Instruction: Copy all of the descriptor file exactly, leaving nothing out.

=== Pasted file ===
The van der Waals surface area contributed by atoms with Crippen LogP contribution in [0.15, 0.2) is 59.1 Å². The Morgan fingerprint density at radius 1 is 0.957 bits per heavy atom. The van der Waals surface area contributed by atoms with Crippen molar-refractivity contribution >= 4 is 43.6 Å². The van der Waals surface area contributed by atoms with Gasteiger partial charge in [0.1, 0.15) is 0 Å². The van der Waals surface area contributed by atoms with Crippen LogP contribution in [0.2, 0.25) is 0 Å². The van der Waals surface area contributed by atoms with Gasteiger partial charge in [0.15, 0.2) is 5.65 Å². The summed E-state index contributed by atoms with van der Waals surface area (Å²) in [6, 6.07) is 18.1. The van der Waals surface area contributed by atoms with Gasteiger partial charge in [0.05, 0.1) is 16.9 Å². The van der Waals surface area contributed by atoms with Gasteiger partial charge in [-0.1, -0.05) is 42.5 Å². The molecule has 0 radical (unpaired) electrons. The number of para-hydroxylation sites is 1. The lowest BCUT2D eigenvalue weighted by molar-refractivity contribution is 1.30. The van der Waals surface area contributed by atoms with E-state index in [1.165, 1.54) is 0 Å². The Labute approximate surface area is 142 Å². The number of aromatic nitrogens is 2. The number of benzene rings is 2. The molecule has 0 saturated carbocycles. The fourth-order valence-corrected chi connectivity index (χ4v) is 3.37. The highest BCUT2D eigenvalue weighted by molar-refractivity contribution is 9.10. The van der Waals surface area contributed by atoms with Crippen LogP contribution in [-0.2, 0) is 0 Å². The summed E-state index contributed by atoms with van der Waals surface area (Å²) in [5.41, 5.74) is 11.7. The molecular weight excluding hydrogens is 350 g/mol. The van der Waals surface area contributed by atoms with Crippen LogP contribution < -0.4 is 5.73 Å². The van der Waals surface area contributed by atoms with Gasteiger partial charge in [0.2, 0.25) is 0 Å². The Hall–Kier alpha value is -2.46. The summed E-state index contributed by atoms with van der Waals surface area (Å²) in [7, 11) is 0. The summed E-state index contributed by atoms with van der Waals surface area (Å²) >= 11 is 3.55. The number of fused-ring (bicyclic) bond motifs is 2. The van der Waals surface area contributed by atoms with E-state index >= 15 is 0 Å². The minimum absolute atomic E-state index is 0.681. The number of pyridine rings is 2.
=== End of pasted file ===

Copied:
The van der Waals surface area contributed by atoms with Crippen LogP contribution in [0.15, 0.2) is 59.1 Å². The Morgan fingerprint density at radius 1 is 0.957 bits per heavy atom. The van der Waals surface area contributed by atoms with Crippen molar-refractivity contribution >= 4 is 43.6 Å². The van der Waals surface area contributed by atoms with Gasteiger partial charge in [0.1, 0.15) is 0 Å². The van der Waals surface area contributed by atoms with Crippen LogP contribution in [0.2, 0.25) is 0 Å². The van der Waals surface area contributed by atoms with Gasteiger partial charge in [0.15, 0.2) is 5.65 Å². The summed E-state index contributed by atoms with van der Waals surface area (Å²) in [6, 6.07) is 18.1. The van der Waals surface area contributed by atoms with Gasteiger partial charge in [0.05, 0.1) is 16.9 Å². The van der Waals surface area contributed by atoms with Gasteiger partial charge in [-0.1, -0.05) is 42.5 Å². The molecule has 0 radical (unpaired) electrons. The number of para-hydroxylation sites is 1. The lowest BCUT2D eigenvalue weighted by molar-refractivity contribution is 1.30. The van der Waals surface area contributed by atoms with E-state index in [1.165, 1.54) is 0 Å². The Labute approximate surface area is 142 Å². The number of aromatic nitrogens is 2. The number of benzene rings is 2. The molecule has 0 saturated carbocycles. The fourth-order valence-corrected chi connectivity index (χ4v) is 3.37. The highest BCUT2D eigenvalue weighted by molar-refractivity contribution is 9.10. The van der Waals surface area contributed by atoms with Crippen LogP contribution in [-0.2, 0) is 0 Å². The summed E-state index contributed by atoms with van der Waals surface area (Å²) in [5.41, 5.74) is 11.7. The molecular weight excluding hydrogens is 350 g/mol. The van der Waals surface area contributed by atoms with Crippen LogP contribution < -0.4 is 5.73 Å². The van der Waals surface area contributed by atoms with Gasteiger partial charge in [0.2, 0.25) is 0 Å². The Hall–Kier alpha value is -2.46. The summed E-state index contributed by atoms with van der Waals surface area (Å²) in [7, 11) is 0. The summed E-state index contributed by atoms with van der Waals surface area (Å²) >= 11 is 3.55. The number of fused-ring (bicyclic) bond motifs is 2. The van der Waals surface area contributed by atoms with E-state index >= 15 is 0 Å². The minimum absolute atomic E-state index is 0.681. The number of pyridine rings is 2.